Why do websites take so long to make?

A client once asked me if I couldn’t have his website finished in a week. At best, it takes me about a month from start to finish when designing and building a small business website of about 6 to 10 pages. He had only a small, one-person business and was giving me the text and the images. “So what could possibly take so long? After all, you’re only using a WordPress template rather than programming from scratch. I really need this website right away.” So here is the answer that I laid out for him:

1. Estimate. I will find out what’s needed in terms of the number and types of pages and content at the initial meeting, lasting an hour or two. Creating an estimate and contract with specifications and a payment schedule will take another couple of hours, which is then returned to the client. A reply and initial payment back from the client might take a day to several months, depending on how soon he/she can afford it and wants to start.

2. Domain Name and Host. Typically the purchase of a new hosting site with a new domain name just takes an hour or so. Occasionally, I’ve had problems getting access to someone’s pre-existing website because they have lost the password or someone else has it, but they still want to use it. Straightening that out can take a week or so. Moving a former domain name from an overseas host to a more familiar local host may take daily phone calls and filling out the right online forms with particular information and can a last a couple of weeks.

3. Content. Ideally, the client would send the logo, text, images, and video all at one time to me, so I could then construct the pages in a logical fashion. This has never happened yet. But the more content that I have, the faster the job would go. Every re-edit adds time and work. Getting the content from the client can take a week to months.

4. Template. Finding the right template and appropriate plugins and constructing the framework of pages, posts, and navigation takes another a day or two. Then the client needs to approve it or it needs redoing. Specialty sites like storefronts can take much longer.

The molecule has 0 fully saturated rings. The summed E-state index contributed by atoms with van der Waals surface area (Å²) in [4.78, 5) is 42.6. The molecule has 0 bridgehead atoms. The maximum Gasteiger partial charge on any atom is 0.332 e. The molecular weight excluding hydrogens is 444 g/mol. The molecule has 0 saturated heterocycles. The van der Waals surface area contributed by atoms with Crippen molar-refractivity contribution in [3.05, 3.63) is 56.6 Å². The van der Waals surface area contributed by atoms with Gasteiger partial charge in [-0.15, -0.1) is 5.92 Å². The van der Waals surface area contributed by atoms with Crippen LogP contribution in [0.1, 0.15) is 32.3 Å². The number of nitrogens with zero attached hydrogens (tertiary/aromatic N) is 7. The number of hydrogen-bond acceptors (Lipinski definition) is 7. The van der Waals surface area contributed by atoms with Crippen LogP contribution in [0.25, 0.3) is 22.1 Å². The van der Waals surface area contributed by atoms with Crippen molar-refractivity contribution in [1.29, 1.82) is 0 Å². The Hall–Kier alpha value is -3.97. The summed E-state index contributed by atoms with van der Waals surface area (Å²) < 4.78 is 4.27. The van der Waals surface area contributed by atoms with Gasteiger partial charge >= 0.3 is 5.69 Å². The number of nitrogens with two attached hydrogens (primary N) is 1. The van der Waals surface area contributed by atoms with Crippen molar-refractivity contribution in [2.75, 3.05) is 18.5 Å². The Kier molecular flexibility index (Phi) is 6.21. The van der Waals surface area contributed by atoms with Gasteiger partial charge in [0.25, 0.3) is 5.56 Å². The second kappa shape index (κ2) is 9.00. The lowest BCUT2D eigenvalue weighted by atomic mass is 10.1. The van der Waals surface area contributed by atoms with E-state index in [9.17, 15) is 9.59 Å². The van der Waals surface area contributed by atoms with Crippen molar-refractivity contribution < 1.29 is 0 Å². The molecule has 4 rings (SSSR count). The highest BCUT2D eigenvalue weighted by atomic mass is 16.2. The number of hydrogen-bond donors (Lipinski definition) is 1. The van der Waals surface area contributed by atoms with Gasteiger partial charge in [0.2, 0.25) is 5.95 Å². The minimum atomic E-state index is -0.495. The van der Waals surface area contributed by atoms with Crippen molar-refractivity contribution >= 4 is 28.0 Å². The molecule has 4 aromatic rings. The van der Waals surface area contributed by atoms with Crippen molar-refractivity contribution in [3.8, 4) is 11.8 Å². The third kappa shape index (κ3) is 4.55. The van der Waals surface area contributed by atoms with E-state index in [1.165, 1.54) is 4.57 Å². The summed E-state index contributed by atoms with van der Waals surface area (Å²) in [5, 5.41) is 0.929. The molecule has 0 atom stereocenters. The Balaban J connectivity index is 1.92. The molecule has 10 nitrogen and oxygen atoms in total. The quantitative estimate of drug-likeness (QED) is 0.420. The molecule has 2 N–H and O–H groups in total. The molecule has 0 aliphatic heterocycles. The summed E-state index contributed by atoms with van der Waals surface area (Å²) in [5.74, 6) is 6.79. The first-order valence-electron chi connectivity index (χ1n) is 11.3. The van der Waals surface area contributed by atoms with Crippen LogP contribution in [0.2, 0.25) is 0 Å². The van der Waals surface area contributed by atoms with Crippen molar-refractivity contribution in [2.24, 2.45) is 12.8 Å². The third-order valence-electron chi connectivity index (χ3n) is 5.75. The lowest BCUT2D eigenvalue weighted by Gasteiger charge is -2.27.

5. Header. Constructing the right header image with transparent logo takes another day to a week, since it usually needs to be designed in Illustrator or Photoshop. Again, client approval is needed or it needs redoing.

6. Text. Waiting for text from the client can take anywhere from a day to months. Then it needs to be edited by me, added to the appropriate pages and approved. Often there are yet more changes desired. I want the client to be as happy as possible with the final outcome, so am willing for a lot of back and forth discussion. Usually clients will want multiple meetings throughout the construction process, because they remembered something else to include or didn’t have a very clear concept at the beginning of what they needed.

7. Images. Creating a portfolio of images, each edited individually in Photoshop and optimized for the web, stretches out over several of days, particularly if all the photos don’t come in at the same time. Each photo, at the least, needs light correction, rotation, cropping, size reduction, and sharpness adjusted, often along with file type changes. Creating portfolios in WordPress has multiple steps and possibilities to wade through. So this can take anywhere from a day to a month if the images don’t all come in at the same time.

8. Data transfer from client to web designer. If the client is not technically proficient, it will slow things down. I have had a number of clients who don’t have email or can’t transfer things to me digitally. So we need to meet and find another way to share materials.

9. Social Media. Requests for new social media links, such as a request for a Facebook page, Google business page, can take another week or two. New social media links might be needed and another plugin may be needed if the original template doesn’t allow for social media icons. And content must be built for the new social media pages as well and a plan developed for upkeep.

10. Final domain upload. Upon final approval and final payment, the pages can take up to 48 hours to be transferred from the staging site to the official domain by the hosting company. More phone calls are needed if there is a problem, which seems to happen often. Then the website is finally live and public!

The length of construction time for this particular client was not a week. It took five long months, primarily because the content took a long time to be sent over in bits and pieces. A final meeting of several hours then took place showing him how to access the site and add text, photos, and new pages on his own. But we were both happy with the final result and it’s already begun to bring him orders for work.

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